(The closest session for St. Peter’s is Wednesday, November 3, St. John’s, Tappahannock, 4:00-6:00 p.m. The ECW encourages all to come and “listen”. Call Marion or Johnny if you need a ride.)
In closing, I strongly believe these forums have the potential of forging a new way for the Diocese of Virginia to be together in contentious times. I look forward to undertaking this vitally important work with you, and I remain confident that God’s grace will prevail upon us and upon our common life as a diocese.
Faithfully yours in Christ,
Shannon Sherwood Johnston, Bishop of Virginia
Dancing With God
When I meditated on the word Guidance,
I kept seeing "dance" at the end of the word.
I remember reading that doing God’s will is a lot like dancing.
When two people try to lead, nothing feels right.
The movement doesn’t flow with the music,
and everything is quite uncomfortable and jerky.
When one person realizes that, and lets the other lead,
both bodies begin to flow with the music..
One gives gentle cues, perhaps with a nudge to the back
or by pressing Lightly in one direction or another.
It’s as if two become one body, moving beautifully.
The dance takes surrender, willingness,
and attentiveness from one person
and gentle guidance and skill from the other.
My eyes drew back to the word Guidance.
When I saw "G": I thought of God, followed by "u" and "i".
"God, "u" and "i" dance."
God, you, and I dance.
As I lowered my head, I became willing to trust
that I would getguidance about my life.
Once again, I became willing to let God lead.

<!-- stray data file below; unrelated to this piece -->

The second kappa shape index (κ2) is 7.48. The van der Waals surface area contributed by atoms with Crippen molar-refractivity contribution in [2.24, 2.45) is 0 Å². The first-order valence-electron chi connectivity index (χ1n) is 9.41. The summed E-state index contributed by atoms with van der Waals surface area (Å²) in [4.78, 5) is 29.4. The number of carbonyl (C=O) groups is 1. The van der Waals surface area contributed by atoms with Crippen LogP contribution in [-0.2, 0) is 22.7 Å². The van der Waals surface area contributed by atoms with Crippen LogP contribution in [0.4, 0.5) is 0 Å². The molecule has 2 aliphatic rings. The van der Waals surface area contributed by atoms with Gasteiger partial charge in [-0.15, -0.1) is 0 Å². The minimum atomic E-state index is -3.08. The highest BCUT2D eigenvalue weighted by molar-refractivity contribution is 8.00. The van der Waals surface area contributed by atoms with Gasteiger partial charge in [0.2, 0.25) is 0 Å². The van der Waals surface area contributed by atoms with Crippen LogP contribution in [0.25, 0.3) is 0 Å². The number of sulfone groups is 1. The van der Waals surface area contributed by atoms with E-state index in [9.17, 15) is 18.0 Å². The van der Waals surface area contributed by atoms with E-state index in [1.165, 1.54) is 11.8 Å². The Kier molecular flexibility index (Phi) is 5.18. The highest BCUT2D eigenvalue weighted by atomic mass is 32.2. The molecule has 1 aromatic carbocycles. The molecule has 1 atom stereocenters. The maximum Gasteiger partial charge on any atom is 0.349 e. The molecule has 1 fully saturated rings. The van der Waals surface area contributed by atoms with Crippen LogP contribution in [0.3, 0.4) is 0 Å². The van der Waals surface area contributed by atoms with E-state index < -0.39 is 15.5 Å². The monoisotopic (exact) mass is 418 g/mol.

My prayer for you today is that God’s blessings
and mercies are upon you on this day and everyday.
May you abide in God, as God abides in you.
Dance together with God, trusting God to lead
and to guide you through each season of your life.
(Read by Eunice Key, Hostess at the Sept. 14, 2010 ECW Meeting.)
Welcome Brad Volland
We welcome Brad Volland as our organist and choir director. Brad has agreed to be with us at least through Christmas and we are so grateful for his willingness to join us.
Brad graduated with a degree in Church Music from Virginia Commonwealth University in 1974. Earlier, he studied organ with Harold Abmyer at the Fredericksburg Methodist Church for 9 years and later became their organist for 10 years. In addition, he has been employed as a para-legal for 31 years, including the last 15 years for Catherine M. Saller. In recent years, he has served several Episcopal Churches as an interim or supply organist, including Aquia, Trinity and St George’s.